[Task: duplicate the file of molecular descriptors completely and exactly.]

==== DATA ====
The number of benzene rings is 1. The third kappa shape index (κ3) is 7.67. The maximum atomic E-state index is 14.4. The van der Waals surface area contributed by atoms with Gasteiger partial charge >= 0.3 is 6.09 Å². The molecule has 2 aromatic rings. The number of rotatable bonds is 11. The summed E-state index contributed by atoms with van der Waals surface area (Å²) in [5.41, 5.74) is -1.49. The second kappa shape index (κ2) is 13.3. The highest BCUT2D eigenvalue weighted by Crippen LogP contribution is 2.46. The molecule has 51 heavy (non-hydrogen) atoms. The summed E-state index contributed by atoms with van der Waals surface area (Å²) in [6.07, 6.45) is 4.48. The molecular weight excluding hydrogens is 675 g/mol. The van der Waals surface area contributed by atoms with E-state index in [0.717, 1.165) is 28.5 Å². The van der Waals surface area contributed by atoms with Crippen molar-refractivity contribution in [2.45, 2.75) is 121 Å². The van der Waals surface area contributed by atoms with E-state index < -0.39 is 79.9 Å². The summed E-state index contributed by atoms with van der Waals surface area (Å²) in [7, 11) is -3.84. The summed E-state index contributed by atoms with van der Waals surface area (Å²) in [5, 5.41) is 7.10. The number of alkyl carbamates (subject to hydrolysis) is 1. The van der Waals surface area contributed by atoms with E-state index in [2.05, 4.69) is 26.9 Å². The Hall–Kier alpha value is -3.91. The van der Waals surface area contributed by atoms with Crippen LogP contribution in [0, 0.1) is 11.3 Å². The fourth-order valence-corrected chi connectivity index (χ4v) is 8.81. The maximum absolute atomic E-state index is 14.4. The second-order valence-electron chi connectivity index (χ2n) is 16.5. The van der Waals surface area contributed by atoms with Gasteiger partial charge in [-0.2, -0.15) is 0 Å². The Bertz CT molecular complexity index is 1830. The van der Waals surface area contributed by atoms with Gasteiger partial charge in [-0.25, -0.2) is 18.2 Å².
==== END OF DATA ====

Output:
The number of benzene rings is 1. The third kappa shape index (κ3) is 7.67. The maximum atomic E-state index is 14.4. The van der Waals surface area contributed by atoms with Gasteiger partial charge >= 0.3 is 6.09 Å². The molecule has 2 aromatic rings. The number of rotatable bonds is 11. The summed E-state index contributed by atoms with van der Waals surface area (Å²) in [5.41, 5.74) is -1.49. The second kappa shape index (κ2) is 13.3. The highest BCUT2D eigenvalue weighted by Crippen LogP contribution is 2.46. The molecule has 51 heavy (non-hydrogen) atoms. The summed E-state index contributed by atoms with van der Waals surface area (Å²) in [6.07, 6.45) is 4.48. The molecular weight excluding hydrogens is 675 g/mol. The van der Waals surface area contributed by atoms with E-state index in [0.717, 1.165) is 28.5 Å². The van der Waals surface area contributed by atoms with Crippen molar-refractivity contribution in [2.45, 2.75) is 121 Å². The van der Waals surface area contributed by atoms with E-state index < -0.39 is 79.9 Å². The summed E-state index contributed by atoms with van der Waals surface area (Å²) in [7, 11) is -3.84. The summed E-state index contributed by atoms with van der Waals surface area (Å²) in [5, 5.41) is 7.10. The number of alkyl carbamates (subject to hydrolysis) is 1. The van der Waals surface area contributed by atoms with E-state index in [2.05, 4.69) is 26.9 Å². The Hall–Kier alpha value is -3.91. The van der Waals surface area contributed by atoms with Crippen LogP contribution in [0, 0.1) is 11.3 Å². The fourth-order valence-corrected chi connectivity index (χ4v) is 8.81. The maximum absolute atomic E-state index is 14.4. The second-order valence-electron chi connectivity index (χ2n) is 16.5. The van der Waals surface area contributed by atoms with Gasteiger partial charge in [-0.2, -0.15) is 0 Å². The Bertz CT molecular complexity index is 1830. The van der Waals surface area contributed by atoms with Gasteiger partial charge in [-0.25, -0.2) is 18.2 Å².